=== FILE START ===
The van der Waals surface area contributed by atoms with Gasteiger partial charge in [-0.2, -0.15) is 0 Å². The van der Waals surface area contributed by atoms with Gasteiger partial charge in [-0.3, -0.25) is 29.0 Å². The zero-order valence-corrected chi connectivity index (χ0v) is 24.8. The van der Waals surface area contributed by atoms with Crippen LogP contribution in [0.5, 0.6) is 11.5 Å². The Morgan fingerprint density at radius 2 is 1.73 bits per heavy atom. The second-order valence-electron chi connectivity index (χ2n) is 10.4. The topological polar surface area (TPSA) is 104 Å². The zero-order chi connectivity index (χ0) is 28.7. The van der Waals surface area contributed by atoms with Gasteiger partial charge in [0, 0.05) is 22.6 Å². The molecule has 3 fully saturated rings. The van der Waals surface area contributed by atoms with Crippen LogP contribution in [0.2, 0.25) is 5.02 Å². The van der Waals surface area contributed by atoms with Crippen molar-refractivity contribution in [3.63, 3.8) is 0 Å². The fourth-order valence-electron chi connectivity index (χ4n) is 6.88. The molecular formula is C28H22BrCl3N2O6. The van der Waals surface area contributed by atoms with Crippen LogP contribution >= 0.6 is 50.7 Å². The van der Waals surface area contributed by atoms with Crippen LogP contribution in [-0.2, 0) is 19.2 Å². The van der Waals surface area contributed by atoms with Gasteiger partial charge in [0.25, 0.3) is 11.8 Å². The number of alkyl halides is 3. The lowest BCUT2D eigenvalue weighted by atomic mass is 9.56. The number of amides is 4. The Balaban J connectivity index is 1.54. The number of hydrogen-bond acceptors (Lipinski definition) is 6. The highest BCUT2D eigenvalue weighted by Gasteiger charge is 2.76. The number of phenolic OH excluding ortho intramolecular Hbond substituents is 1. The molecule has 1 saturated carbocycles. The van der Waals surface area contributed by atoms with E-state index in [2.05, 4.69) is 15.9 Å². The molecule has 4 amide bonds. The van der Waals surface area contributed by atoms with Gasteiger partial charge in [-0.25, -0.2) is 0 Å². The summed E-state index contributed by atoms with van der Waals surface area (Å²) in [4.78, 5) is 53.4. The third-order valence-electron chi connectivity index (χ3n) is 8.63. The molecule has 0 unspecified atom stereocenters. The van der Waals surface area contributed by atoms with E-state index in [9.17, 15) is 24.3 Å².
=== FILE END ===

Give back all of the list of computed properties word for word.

The van der Waals surface area contributed by atoms with Gasteiger partial charge in [-0.2, -0.15) is 0 Å². The van der Waals surface area contributed by atoms with Gasteiger partial charge in [-0.3, -0.25) is 29.0 Å². The zero-order valence-corrected chi connectivity index (χ0v) is 24.8. The van der Waals surface area contributed by atoms with Crippen LogP contribution in [0.5, 0.6) is 11.5 Å². The Morgan fingerprint density at radius 2 is 1.73 bits per heavy atom. The second-order valence-electron chi connectivity index (χ2n) is 10.4. The topological polar surface area (TPSA) is 104 Å². The zero-order chi connectivity index (χ0) is 28.7. The van der Waals surface area contributed by atoms with Gasteiger partial charge in [0, 0.05) is 22.6 Å². The molecule has 3 fully saturated rings. The van der Waals surface area contributed by atoms with Crippen LogP contribution in [0.2, 0.25) is 5.02 Å². The van der Waals surface area contributed by atoms with Crippen molar-refractivity contribution in [3.63, 3.8) is 0 Å². The fourth-order valence-electron chi connectivity index (χ4n) is 6.88. The molecular formula is C28H22BrCl3N2O6. The van der Waals surface area contributed by atoms with Crippen LogP contribution >= 0.6 is 50.7 Å². The van der Waals surface area contributed by atoms with Crippen LogP contribution in [-0.2, 0) is 19.2 Å². The van der Waals surface area contributed by atoms with Gasteiger partial charge in [0.25, 0.3) is 11.8 Å². The number of alkyl halides is 3. The lowest BCUT2D eigenvalue weighted by atomic mass is 9.56. The number of amides is 4. The Balaban J connectivity index is 1.54. The number of hydrogen-bond acceptors (Lipinski definition) is 6. The highest BCUT2D eigenvalue weighted by Gasteiger charge is 2.76. The number of phenolic OH excluding ortho intramolecular Hbond substituents is 1. The molecule has 1 saturated carbocycles. The van der Waals surface area contributed by atoms with E-state index in [2.05, 4.69) is 15.9 Å². The molecule has 4 amide bonds. The van der Waals surface area contributed by atoms with Gasteiger partial charge in [-0.25, -0.2) is 0 Å². The summed E-state index contributed by atoms with van der Waals surface area (Å²) in [4.78, 5) is 53.4. The third-order valence-electron chi connectivity index (χ3n) is 8.63. The molecule has 0 unspecified atom stereocenters. The van der Waals surface area contributed by atoms with E-state index in [9.17, 15) is 24.3 Å².